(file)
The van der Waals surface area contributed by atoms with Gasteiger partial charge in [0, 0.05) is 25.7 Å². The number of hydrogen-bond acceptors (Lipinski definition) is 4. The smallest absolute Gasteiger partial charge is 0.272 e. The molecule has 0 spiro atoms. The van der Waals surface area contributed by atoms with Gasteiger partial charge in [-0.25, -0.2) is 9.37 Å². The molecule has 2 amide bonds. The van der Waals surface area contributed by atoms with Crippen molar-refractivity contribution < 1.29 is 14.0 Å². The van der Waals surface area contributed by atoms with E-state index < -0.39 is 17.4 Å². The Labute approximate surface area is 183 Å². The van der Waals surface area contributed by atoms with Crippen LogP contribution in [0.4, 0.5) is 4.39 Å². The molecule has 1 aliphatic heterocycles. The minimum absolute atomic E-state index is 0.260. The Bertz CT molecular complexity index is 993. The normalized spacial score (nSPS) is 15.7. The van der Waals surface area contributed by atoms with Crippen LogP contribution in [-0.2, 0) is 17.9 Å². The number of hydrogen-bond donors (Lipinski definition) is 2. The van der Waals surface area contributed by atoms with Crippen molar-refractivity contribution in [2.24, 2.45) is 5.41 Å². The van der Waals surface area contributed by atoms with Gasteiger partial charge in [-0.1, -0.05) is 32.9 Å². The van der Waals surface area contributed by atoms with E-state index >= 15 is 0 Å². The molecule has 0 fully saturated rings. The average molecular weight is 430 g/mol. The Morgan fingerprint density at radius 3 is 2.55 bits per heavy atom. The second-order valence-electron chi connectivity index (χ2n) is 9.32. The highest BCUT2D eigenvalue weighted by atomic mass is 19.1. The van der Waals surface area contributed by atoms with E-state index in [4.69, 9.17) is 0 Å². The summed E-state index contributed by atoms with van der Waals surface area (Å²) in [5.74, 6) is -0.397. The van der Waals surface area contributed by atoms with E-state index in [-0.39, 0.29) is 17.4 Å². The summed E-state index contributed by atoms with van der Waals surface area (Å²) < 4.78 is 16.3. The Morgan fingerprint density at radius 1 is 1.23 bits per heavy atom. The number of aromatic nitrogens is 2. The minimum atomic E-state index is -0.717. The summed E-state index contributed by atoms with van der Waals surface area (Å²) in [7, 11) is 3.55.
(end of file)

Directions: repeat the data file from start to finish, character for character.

The van der Waals surface area contributed by atoms with Gasteiger partial charge in [0, 0.05) is 25.7 Å². The number of hydrogen-bond acceptors (Lipinski definition) is 4. The smallest absolute Gasteiger partial charge is 0.272 e. The molecule has 0 spiro atoms. The van der Waals surface area contributed by atoms with Gasteiger partial charge in [-0.25, -0.2) is 9.37 Å². The molecule has 2 amide bonds. The van der Waals surface area contributed by atoms with Crippen molar-refractivity contribution < 1.29 is 14.0 Å². The van der Waals surface area contributed by atoms with E-state index < -0.39 is 17.4 Å². The Labute approximate surface area is 183 Å². The van der Waals surface area contributed by atoms with Crippen LogP contribution in [0.4, 0.5) is 4.39 Å². The molecule has 1 aliphatic heterocycles. The minimum absolute atomic E-state index is 0.260. The Bertz CT molecular complexity index is 993. The normalized spacial score (nSPS) is 15.7. The van der Waals surface area contributed by atoms with Crippen LogP contribution in [-0.2, 0) is 17.9 Å². The number of hydrogen-bond donors (Lipinski definition) is 2. The van der Waals surface area contributed by atoms with Crippen molar-refractivity contribution in [2.24, 2.45) is 5.41 Å². The van der Waals surface area contributed by atoms with Gasteiger partial charge in [-0.1, -0.05) is 32.9 Å². The van der Waals surface area contributed by atoms with E-state index >= 15 is 0 Å². The molecule has 0 fully saturated rings. The average molecular weight is 430 g/mol. The Morgan fingerprint density at radius 3 is 2.55 bits per heavy atom. The second-order valence-electron chi connectivity index (χ2n) is 9.32. The highest BCUT2D eigenvalue weighted by atomic mass is 19.1. The van der Waals surface area contributed by atoms with E-state index in [4.69, 9.17) is 0 Å². The summed E-state index contributed by atoms with van der Waals surface area (Å²) in [5.74, 6) is -0.397. The van der Waals surface area contributed by atoms with E-state index in [-0.39, 0.29) is 17.4 Å². The summed E-state index contributed by atoms with van der Waals surface area (Å²) < 4.78 is 16.3. The Morgan fingerprint density at radius 1 is 1.23 bits per heavy atom. The number of aromatic nitrogens is 2. The minimum atomic E-state index is -0.717. The summed E-state index contributed by atoms with van der Waals surface area (Å²) in [7, 11) is 3.55.